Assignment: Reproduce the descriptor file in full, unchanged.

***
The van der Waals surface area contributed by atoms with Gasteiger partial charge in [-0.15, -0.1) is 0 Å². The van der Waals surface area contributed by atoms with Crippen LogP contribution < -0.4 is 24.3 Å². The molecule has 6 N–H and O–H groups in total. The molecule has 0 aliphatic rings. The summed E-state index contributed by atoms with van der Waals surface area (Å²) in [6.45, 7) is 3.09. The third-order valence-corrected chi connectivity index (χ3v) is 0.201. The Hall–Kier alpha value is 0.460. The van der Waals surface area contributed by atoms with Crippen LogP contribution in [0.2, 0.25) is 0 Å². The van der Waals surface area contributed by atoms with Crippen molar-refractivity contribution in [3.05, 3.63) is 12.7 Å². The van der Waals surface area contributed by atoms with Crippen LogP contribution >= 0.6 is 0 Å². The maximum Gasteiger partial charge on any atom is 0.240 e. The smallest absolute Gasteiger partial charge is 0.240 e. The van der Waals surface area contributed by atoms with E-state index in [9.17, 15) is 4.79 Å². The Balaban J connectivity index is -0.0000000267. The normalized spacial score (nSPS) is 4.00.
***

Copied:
The van der Waals surface area contributed by atoms with Gasteiger partial charge in [-0.15, -0.1) is 0 Å². The van der Waals surface area contributed by atoms with Crippen LogP contribution < -0.4 is 24.3 Å². The molecule has 6 N–H and O–H groups in total. The molecule has 0 aliphatic rings. The summed E-state index contributed by atoms with van der Waals surface area (Å²) in [6.45, 7) is 3.09. The third-order valence-corrected chi connectivity index (χ3v) is 0.201. The Hall–Kier alpha value is 0.460. The van der Waals surface area contributed by atoms with Crippen LogP contribution in [0.2, 0.25) is 0 Å². The van der Waals surface area contributed by atoms with Crippen molar-refractivity contribution in [3.05, 3.63) is 12.7 Å². The van der Waals surface area contributed by atoms with Crippen LogP contribution >= 0.6 is 0 Å². The maximum Gasteiger partial charge on any atom is 0.240 e. The smallest absolute Gasteiger partial charge is 0.240 e. The van der Waals surface area contributed by atoms with E-state index in [9.17, 15) is 4.79 Å². The Balaban J connectivity index is -0.0000000267. The normalized spacial score (nSPS) is 4.00.